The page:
Are Mississippi public school students spending too much tasking standardized tests? Not exactly, according to a report from Mississippi First. And the report has gotten the attention of the state's education leader.
The education advocacy group recently released the findings from a study on state testing. The report, based on data created between 2014-15, claims public school students spend about eight hours, or less than one percent of 180-day school year, taking state tests.
Carey Wright, state superintendent of education, said Monday in a news release that the Mississippi Department of Education is creating the Mississippi Student Testing Task Force to examine state and district testing. The task force is the first of its kind for the MDE, according to the news release.
“We have heard concerns from parents, lawmakers and educators about the amount of testing on the state and district levels and the time spent on test preparation in schools," Wright said in the news release. "We believe that through the work of the task force we can come up with reasonable recommendations that will address these concerns while ensuring accountability among schools and districts to prepare our students for their next step, whether it’s the next grade, the workforce, military or college."
The task force will include educators, legislators, parents, school board members and students from across the state. Senate Education Chairman Gray Tollison, R-Oxford, and House Education Chairman Richard Bennett, R-Long Beach, are part of the task force.
The task force expects to report on its findings and make recommendations by the end of the year.
According to Mississippi First, an the education advocacy group, the eight hours of testing does not include time preparing for and discussing standardized tests.
For the report, Mississippi First said it studied four types of school districts — small, lower-poverty district with 1:1 technology, a small, high-poverty district without 1:1 technology, a mid-sized, (about 5,000 students) high-poverty district with partial 1:1 technology and a mid-sized,lower-poverty district without 1:1 technology.
The districts studied were not named, but a culmination of the districts sampled were called Hillside, Overton, Sunset and Mannequin, respectively.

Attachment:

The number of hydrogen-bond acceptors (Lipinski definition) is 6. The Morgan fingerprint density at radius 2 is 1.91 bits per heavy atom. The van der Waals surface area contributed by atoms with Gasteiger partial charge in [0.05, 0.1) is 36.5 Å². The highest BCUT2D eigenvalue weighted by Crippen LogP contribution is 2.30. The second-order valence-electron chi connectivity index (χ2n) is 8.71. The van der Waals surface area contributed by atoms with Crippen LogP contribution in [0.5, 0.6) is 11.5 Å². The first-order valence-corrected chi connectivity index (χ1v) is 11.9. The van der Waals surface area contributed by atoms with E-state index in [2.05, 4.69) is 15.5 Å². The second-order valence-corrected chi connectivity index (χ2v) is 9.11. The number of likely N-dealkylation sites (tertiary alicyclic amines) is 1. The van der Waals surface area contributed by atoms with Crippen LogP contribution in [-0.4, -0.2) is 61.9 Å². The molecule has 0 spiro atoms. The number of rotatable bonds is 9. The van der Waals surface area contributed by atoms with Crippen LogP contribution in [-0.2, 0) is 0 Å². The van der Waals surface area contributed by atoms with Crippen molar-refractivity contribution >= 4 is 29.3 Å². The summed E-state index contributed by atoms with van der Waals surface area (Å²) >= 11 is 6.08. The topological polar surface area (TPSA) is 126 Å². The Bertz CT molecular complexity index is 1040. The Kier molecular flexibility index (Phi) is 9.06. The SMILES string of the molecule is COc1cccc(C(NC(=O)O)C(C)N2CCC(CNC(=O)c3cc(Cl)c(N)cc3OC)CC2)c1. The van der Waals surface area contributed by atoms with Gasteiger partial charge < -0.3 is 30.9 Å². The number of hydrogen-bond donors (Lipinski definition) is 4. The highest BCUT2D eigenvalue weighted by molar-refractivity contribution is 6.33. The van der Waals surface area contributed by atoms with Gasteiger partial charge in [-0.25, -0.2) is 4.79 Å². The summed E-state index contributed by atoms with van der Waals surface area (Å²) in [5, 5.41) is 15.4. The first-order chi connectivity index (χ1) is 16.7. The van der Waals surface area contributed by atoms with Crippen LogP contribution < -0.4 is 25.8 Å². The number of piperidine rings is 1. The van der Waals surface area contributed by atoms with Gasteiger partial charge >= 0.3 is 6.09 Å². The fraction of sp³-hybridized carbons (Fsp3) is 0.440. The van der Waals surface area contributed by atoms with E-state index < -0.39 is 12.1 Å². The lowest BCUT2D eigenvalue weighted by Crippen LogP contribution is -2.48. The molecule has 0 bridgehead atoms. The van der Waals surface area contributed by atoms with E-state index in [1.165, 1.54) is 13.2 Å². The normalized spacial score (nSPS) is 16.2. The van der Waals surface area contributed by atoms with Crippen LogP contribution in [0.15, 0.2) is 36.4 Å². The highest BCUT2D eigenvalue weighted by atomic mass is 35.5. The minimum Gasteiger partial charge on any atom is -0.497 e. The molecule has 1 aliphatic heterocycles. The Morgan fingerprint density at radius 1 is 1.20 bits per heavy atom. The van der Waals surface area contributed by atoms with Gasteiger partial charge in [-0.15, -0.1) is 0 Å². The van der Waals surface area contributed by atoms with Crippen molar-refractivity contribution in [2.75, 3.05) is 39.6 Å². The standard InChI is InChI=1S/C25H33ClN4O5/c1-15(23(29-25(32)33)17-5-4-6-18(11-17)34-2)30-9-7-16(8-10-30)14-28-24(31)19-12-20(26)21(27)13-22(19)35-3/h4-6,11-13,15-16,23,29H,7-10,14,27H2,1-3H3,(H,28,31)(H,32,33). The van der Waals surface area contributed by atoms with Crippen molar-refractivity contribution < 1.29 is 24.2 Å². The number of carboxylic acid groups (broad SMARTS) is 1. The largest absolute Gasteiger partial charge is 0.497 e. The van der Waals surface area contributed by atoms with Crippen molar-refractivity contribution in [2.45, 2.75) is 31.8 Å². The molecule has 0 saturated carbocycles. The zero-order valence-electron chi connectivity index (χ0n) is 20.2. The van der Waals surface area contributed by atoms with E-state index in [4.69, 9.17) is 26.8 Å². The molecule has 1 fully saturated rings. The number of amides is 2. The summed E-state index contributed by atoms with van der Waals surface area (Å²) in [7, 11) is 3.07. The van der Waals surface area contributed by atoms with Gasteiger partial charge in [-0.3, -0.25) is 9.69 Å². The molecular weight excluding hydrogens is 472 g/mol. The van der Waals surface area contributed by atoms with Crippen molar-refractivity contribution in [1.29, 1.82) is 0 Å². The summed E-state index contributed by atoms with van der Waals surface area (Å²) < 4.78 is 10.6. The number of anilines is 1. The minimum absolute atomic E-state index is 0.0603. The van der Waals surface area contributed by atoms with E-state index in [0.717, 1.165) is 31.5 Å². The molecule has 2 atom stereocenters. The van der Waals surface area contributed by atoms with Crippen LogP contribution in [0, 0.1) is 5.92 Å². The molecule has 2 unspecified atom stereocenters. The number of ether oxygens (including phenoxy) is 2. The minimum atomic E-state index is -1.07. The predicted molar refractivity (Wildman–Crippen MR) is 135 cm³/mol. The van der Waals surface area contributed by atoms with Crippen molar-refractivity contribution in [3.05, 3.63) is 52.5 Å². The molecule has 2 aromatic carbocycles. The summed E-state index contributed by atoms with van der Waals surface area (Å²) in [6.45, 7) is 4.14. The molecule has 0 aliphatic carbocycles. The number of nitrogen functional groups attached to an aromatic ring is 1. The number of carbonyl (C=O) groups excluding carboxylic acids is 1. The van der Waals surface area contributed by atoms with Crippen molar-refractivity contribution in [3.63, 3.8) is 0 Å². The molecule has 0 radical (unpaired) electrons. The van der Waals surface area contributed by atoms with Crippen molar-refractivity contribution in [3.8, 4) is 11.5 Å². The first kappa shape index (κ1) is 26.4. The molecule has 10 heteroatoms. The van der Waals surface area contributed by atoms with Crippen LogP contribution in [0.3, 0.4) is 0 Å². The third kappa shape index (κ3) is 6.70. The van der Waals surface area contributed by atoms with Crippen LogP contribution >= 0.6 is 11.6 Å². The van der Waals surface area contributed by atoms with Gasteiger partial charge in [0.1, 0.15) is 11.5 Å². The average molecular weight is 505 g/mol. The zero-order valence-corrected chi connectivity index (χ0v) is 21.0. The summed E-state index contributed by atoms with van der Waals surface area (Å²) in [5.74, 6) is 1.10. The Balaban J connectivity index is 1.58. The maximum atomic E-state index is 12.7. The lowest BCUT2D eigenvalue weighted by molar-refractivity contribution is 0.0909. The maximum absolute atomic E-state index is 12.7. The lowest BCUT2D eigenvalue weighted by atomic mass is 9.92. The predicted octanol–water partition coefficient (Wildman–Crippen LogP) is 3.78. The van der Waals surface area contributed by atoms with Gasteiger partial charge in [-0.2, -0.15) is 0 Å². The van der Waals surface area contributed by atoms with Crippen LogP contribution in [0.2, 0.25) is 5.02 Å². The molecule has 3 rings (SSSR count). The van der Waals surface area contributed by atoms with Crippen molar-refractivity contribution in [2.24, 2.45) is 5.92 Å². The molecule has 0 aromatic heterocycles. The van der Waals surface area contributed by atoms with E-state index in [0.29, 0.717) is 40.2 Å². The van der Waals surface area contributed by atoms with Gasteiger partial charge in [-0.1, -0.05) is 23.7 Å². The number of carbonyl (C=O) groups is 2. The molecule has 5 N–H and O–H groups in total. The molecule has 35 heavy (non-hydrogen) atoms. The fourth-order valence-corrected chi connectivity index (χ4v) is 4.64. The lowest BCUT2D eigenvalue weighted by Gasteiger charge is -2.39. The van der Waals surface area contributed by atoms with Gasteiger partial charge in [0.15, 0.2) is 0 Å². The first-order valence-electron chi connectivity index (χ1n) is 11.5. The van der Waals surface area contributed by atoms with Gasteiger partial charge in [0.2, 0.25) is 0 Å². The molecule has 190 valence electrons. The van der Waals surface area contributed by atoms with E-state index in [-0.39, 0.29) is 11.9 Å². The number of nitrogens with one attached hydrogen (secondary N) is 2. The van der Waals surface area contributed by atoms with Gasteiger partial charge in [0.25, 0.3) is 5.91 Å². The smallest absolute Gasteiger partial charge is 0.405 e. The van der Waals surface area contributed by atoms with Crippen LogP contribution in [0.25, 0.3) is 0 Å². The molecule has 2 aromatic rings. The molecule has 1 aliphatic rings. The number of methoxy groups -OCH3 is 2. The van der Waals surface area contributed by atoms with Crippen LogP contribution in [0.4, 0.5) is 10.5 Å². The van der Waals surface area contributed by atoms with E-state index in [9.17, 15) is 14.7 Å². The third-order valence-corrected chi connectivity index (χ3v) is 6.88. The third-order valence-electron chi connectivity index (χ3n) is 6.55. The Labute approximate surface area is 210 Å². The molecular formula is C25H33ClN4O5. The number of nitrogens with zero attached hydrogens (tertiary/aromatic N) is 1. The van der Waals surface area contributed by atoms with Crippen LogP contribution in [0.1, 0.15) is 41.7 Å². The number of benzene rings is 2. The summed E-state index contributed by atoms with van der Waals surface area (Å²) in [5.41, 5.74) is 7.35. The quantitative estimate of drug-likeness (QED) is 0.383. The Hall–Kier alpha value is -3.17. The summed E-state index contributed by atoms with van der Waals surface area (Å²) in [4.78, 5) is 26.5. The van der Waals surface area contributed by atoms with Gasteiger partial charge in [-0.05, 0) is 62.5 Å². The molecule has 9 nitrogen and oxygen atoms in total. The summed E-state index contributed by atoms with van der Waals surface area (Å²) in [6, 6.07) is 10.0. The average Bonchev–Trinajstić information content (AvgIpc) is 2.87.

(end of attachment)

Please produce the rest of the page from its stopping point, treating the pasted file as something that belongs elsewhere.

Students in lower-performing districts spent more time preparing for tests and taking standardized tests than students in higher-performing districts, the report showed.
This means that on the Coast, students in the Moss Point School District may spend more time preparing for tests and taking them than students in the Ocean Springs School District. One of the standardized state tests currently used in the state is Mississippi Academic Assessment Program, which measures performance in English Language Arts and mathematics in grades 3-8, as well as in English II and Algebra I in high school.
For the 2016-17 school year, the OSSD had the highest percentage of students who scored passing grades with 84.71 percent of students having at least a general mastery of the knowledge and skills required for success in the course at grade level.
In the MAAP system of accountability, a school is rated an "A" district if it scores 738 or above. Districts scoring 470-452 receive a "D" grade and anything below 452 is considered an "F" or failing school district.
Moss Point received the lowest scores in the state.
The Pass Christian School District received a "B" rating in the fall of 2017, dropping from an "A" by a few points. PCSD superintendent Carla Evers said her district "assesses" students three times a year. "We assess our K-8 students three times per year (pre-mid-post) via a growth monitoring system," she said. "This provides our teachers and administrators with actionable data that can be used to support each student’s instructional needs. Whereas practice has its place, we can not practice our way to high performance. High performance happens when students are engaged in a rigorous and relevant learning process."
In the report, Mississippi First suggests schools cut back on the amount of prep time spent on testing. Other suggestions include allowing teachers to create their own standardized tests and create a task force to examine instructional time in the districts.
Evers said she sees no need for testing reform, at least in her district.
"The assessments have undergone a recent overhaul with the move from PARCC to MAAP," she said. "We are now in a period of stabilization, which is important to our ability to use the data as an achievement indicator."
She also said standardized testing is a necessary tool for measuring success in modern education. "We recognize the importance of assessing," she said. "There are not many professions that exist where passing a test is not a threshold for entry into said profession. Further, until society de-emphasizes standardized testing in schools, i.e., it is not headline news, I fear not much will change.
"Teachers would love to be able to teach, and let the test happen without fear of heavy scrutiny."